STRIDE Phase 1 focused on increasing capacity. Phase 2 focuses on interconnection and collaboration in the context of RIICS and government-industry-academe (GIA). Future programming, a Phase 3, should focus on supporting the regulatory environment of the host government to make it conducive to innovation (e.g., procurement-related concerns of institutions). (USAID, Commission on Higher Education, and Philippine Association of State Colleges and Universities).
For interventions with higher educational institutions (HEIs), Phase 3 should focus more on private universities and small public universities. It should seek to establish regional Skills in Technical and Advanced Research Training (START) centers, perhaps based in USAID’s HEI partners. Regional centers will offer more accessible training and modules specifically designed for the regional audience. The evaluation team also recommends that Phase 3 have a dedicated training program for procurement officers.
One challenge in the innovation ecosystem and HEIs is the suspension of creating new Professional Science Masters programs at the tertiary level. Of 2,296 HEIs, 72 percent (1,729) are private institutions (Annex J, Table 10). Suppose each has its own PSM, as a form of service innovation. In that case, this will likely improve the micro-innovation ecosystem in their respective communities and improve the overall innovation score in the global ranking of the host government. Local training centers, like the START Center, would address the needs of RIICs.
HEI efforts will not be as successful as possible without a parallel effort at the basic education level. Programs for International Student Assessment (PISA) scores in reading, science, and math are indicators under the human capital and research pillar of the GII (WIPO, 2021). There is a need to collaborate with institutions such as the Department of Education and the University of the Philippines National Institute for Science and Mathematics Education Development (UP NISMED) to improve Filipino 15-year-old students’ performance in this international assessment. Additionally, innovation competencies appropriate to students’ cognitive levels should be included in the basic education curricula to ensure that graduates at this level will be equipped with the prerequisite skills needed in HEIs.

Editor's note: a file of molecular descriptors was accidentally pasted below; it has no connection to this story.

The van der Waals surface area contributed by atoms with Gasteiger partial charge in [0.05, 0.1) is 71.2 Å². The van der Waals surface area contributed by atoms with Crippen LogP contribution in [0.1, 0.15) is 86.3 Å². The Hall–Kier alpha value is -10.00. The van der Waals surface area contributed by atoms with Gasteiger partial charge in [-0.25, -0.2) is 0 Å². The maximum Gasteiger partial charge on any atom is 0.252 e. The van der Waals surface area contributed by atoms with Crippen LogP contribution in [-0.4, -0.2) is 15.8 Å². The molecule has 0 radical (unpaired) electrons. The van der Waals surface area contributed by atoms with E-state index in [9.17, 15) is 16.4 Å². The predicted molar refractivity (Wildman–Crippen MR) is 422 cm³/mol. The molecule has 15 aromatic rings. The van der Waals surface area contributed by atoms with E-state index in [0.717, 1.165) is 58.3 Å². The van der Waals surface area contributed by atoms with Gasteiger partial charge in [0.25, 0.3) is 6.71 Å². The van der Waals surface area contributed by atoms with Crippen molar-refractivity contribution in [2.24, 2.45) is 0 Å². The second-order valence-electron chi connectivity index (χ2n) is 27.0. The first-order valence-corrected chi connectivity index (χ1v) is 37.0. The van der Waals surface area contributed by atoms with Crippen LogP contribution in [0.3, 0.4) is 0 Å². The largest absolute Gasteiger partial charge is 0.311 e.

“At the basic education level they are not prepared for this [skills required in innovation].”
National Economic Development Authority Representative
For MSMEs to flourish as innovators, start-ups and spin-offs need support (USAID, DTI, DOST).
Best practices in managing a firm after a start-up is a continuing concern for projects like STRIDE. Scenario planning was part of the training at the DOST. DOST should lead these scenario planning exercises in GIAs. Given future scenarios, GIAs can plan on the supply-chain needs of industry, including the intellectual capital that will be needed. As the supply of this intellectual capital will come from the younger generation, basic education that produces creative students and critical thinkers is essential.
The government-academe- industry link within the RIIC will need mutually agreed policy support to strengthen and sustain the collaboration/partnership (RIIC, NEDA regional offices, CHED).
In general, RIICs need more policy support in terms of easing business relationships with industry, cultivating the trust and confidence to encourage disclosure of the HEI innovators that their technologies will be protected, and other transitory issues (e.g., internal policies on timelines, credit loads, proper expertise match, procurement processes) to strengthen the partnership between the academe and the industry. The evaluation team also recommends that public-sector policies (e.g., DOST processes) and private sector/HEI policy harmonization is needed for more effective collaboration.
To sustain the gains in the innovation ecosystem, the evaluation team recommends that the National Innovation Center is operationalized further and rules for accessing the Innovation Fund are developed. This would be a vehicle for the RIICs to develop more collaborative activities to strengthen the innovation ecosystem.
The national government should finalize the innovation strategic plan. Regional-level actors are waiting to craft their own strategic plans consistent with the national plan.
RIICs also need more technical assistance in building their skills in developing funding proposals.
The evaluation team also recommends creating more space for interaction so that actors can practice their newly acquired technical knowledge on innovation (NEDA).
The team found that collaboration is a critical part of strengthening the innovation ecosystem, but STRIDE does not have indicators to measure and assess levels and quality of collaboration. The evaluation team recommends that future activities develop indicators to monitor and evaluate collaborations. These indicators should measure and evaluate trust, confidence, inspiration, cultural similarity, and inclusiveness among actors in the innovation ecosystem.